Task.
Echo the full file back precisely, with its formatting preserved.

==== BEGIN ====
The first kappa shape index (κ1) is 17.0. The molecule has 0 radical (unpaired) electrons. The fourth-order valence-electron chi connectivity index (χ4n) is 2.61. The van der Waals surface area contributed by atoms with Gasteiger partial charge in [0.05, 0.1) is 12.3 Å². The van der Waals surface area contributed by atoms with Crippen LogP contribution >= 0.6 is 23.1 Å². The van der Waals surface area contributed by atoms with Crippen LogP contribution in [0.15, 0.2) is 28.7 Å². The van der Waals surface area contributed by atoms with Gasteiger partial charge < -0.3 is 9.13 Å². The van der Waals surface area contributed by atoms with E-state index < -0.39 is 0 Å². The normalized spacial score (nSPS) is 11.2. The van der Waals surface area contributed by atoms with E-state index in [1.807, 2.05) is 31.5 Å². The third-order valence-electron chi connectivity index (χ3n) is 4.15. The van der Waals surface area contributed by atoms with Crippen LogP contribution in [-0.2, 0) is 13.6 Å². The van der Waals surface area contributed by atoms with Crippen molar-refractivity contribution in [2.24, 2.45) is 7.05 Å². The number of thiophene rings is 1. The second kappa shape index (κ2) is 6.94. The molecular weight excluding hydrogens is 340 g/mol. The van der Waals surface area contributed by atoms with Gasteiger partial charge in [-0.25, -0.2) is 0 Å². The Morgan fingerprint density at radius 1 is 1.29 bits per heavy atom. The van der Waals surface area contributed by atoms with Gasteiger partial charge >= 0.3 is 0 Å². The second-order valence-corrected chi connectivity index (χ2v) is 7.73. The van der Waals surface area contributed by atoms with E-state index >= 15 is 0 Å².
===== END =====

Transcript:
The first kappa shape index (κ1) is 17.0. The molecule has 0 radical (unpaired) electrons. The fourth-order valence-electron chi connectivity index (χ4n) is 2.61. The van der Waals surface area contributed by atoms with Gasteiger partial charge in [0.05, 0.1) is 12.3 Å². The van der Waals surface area contributed by atoms with Crippen LogP contribution >= 0.6 is 23.1 Å². The van der Waals surface area contributed by atoms with Crippen LogP contribution in [0.15, 0.2) is 28.7 Å². The van der Waals surface area contributed by atoms with Gasteiger partial charge < -0.3 is 9.13 Å². The van der Waals surface area contributed by atoms with E-state index < -0.39 is 0 Å². The normalized spacial score (nSPS) is 11.2. The van der Waals surface area contributed by atoms with E-state index in [1.807, 2.05) is 31.5 Å². The third-order valence-electron chi connectivity index (χ3n) is 4.15. The van der Waals surface area contributed by atoms with Crippen LogP contribution in [-0.2, 0) is 13.6 Å². The van der Waals surface area contributed by atoms with Crippen molar-refractivity contribution in [2.24, 2.45) is 7.05 Å². The number of thiophene rings is 1. The second kappa shape index (κ2) is 6.94. The molecular weight excluding hydrogens is 340 g/mol. The van der Waals surface area contributed by atoms with Gasteiger partial charge in [-0.25, -0.2) is 0 Å². The Morgan fingerprint density at radius 1 is 1.29 bits per heavy atom. The van der Waals surface area contributed by atoms with Gasteiger partial charge >= 0.3 is 0 Å². The second-order valence-corrected chi connectivity index (χ2v) is 7.73. The van der Waals surface area contributed by atoms with E-state index >= 15 is 0 Å².